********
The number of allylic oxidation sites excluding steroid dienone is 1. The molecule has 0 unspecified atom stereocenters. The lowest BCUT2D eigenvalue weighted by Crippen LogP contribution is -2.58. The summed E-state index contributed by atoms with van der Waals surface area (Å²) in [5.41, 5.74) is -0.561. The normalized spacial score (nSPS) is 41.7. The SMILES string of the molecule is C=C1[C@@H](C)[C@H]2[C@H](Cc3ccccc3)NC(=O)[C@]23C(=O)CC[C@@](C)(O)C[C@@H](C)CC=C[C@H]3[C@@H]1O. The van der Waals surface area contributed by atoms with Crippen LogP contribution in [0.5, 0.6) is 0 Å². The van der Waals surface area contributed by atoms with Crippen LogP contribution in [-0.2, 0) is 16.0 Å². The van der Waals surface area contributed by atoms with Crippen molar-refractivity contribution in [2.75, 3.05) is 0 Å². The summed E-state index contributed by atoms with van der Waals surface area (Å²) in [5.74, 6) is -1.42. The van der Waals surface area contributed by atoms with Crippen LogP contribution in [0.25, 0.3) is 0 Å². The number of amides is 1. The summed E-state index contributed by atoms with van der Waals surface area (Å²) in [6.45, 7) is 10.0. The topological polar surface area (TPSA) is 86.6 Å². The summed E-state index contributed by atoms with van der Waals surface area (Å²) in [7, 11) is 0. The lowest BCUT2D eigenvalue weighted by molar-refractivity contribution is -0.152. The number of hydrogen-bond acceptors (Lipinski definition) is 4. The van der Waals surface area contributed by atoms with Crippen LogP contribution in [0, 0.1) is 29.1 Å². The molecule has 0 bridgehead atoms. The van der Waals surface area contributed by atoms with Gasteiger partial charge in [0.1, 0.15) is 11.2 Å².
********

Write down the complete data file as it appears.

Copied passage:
The number of allylic oxidation sites excluding steroid dienone is 1. The molecule has 0 unspecified atom stereocenters. The lowest BCUT2D eigenvalue weighted by Crippen LogP contribution is -2.58. The summed E-state index contributed by atoms with van der Waals surface area (Å²) in [5.41, 5.74) is -0.561. The normalized spacial score (nSPS) is 41.7. The SMILES string of the molecule is C=C1[C@@H](C)[C@H]2[C@H](Cc3ccccc3)NC(=O)[C@]23C(=O)CC[C@@](C)(O)C[C@@H](C)CC=C[C@H]3[C@@H]1O. The van der Waals surface area contributed by atoms with Crippen LogP contribution in [0.5, 0.6) is 0 Å². The van der Waals surface area contributed by atoms with Crippen LogP contribution in [-0.2, 0) is 16.0 Å². The van der Waals surface area contributed by atoms with Crippen molar-refractivity contribution in [2.75, 3.05) is 0 Å². The summed E-state index contributed by atoms with van der Waals surface area (Å²) in [5.74, 6) is -1.42. The van der Waals surface area contributed by atoms with Crippen LogP contribution in [0.25, 0.3) is 0 Å². The number of amides is 1. The summed E-state index contributed by atoms with van der Waals surface area (Å²) in [6.45, 7) is 10.0. The topological polar surface area (TPSA) is 86.6 Å². The summed E-state index contributed by atoms with van der Waals surface area (Å²) in [7, 11) is 0. The lowest BCUT2D eigenvalue weighted by molar-refractivity contribution is -0.152. The number of hydrogen-bond acceptors (Lipinski definition) is 4. The van der Waals surface area contributed by atoms with Crippen LogP contribution in [0, 0.1) is 29.1 Å². The molecule has 0 bridgehead atoms. The van der Waals surface area contributed by atoms with Gasteiger partial charge in [0.1, 0.15) is 11.2 Å².